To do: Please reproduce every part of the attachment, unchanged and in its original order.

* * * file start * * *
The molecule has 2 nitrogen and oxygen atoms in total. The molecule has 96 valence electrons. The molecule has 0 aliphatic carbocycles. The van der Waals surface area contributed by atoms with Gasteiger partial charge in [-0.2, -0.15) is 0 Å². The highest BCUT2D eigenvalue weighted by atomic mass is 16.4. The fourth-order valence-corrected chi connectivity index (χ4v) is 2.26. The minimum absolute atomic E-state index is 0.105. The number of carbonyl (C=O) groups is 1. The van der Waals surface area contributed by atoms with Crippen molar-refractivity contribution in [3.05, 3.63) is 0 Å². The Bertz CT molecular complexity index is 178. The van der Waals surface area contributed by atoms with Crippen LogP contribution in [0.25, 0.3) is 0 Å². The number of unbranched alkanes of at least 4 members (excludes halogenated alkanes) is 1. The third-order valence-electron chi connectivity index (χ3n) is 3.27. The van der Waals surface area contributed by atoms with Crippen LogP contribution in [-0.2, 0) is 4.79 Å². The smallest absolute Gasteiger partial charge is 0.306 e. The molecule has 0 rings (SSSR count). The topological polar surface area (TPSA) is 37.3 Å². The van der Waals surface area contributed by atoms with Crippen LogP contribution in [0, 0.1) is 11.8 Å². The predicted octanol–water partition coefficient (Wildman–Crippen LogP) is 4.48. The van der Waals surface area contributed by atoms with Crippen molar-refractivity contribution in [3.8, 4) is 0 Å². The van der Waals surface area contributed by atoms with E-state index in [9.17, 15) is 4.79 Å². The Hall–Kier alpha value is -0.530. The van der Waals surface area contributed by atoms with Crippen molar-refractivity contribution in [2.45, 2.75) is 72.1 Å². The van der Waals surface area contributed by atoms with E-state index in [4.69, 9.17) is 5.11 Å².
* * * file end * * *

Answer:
The molecule has 2 nitrogen and oxygen atoms in total. The molecule has 96 valence electrons. The molecule has 0 aliphatic carbocycles. The van der Waals surface area contributed by atoms with Gasteiger partial charge in [-0.2, -0.15) is 0 Å². The highest BCUT2D eigenvalue weighted by atomic mass is 16.4. The fourth-order valence-corrected chi connectivity index (χ4v) is 2.26. The minimum absolute atomic E-state index is 0.105. The number of carbonyl (C=O) groups is 1. The van der Waals surface area contributed by atoms with Crippen molar-refractivity contribution in [3.05, 3.63) is 0 Å². The Bertz CT molecular complexity index is 178. The van der Waals surface area contributed by atoms with Crippen LogP contribution in [0.25, 0.3) is 0 Å². The number of unbranched alkanes of at least 4 members (excludes halogenated alkanes) is 1. The third-order valence-electron chi connectivity index (χ3n) is 3.27. The van der Waals surface area contributed by atoms with Crippen LogP contribution in [-0.2, 0) is 4.79 Å². The smallest absolute Gasteiger partial charge is 0.306 e. The molecule has 0 rings (SSSR count). The topological polar surface area (TPSA) is 37.3 Å². The van der Waals surface area contributed by atoms with Crippen LogP contribution in [0, 0.1) is 11.8 Å². The predicted octanol–water partition coefficient (Wildman–Crippen LogP) is 4.48. The van der Waals surface area contributed by atoms with Crippen molar-refractivity contribution in [3.8, 4) is 0 Å². The van der Waals surface area contributed by atoms with E-state index in [9.17, 15) is 4.79 Å². The Hall–Kier alpha value is -0.530. The van der Waals surface area contributed by atoms with Crippen molar-refractivity contribution in [2.45, 2.75) is 72.1 Å². The van der Waals surface area contributed by atoms with E-state index in [4.69, 9.17) is 5.11 Å².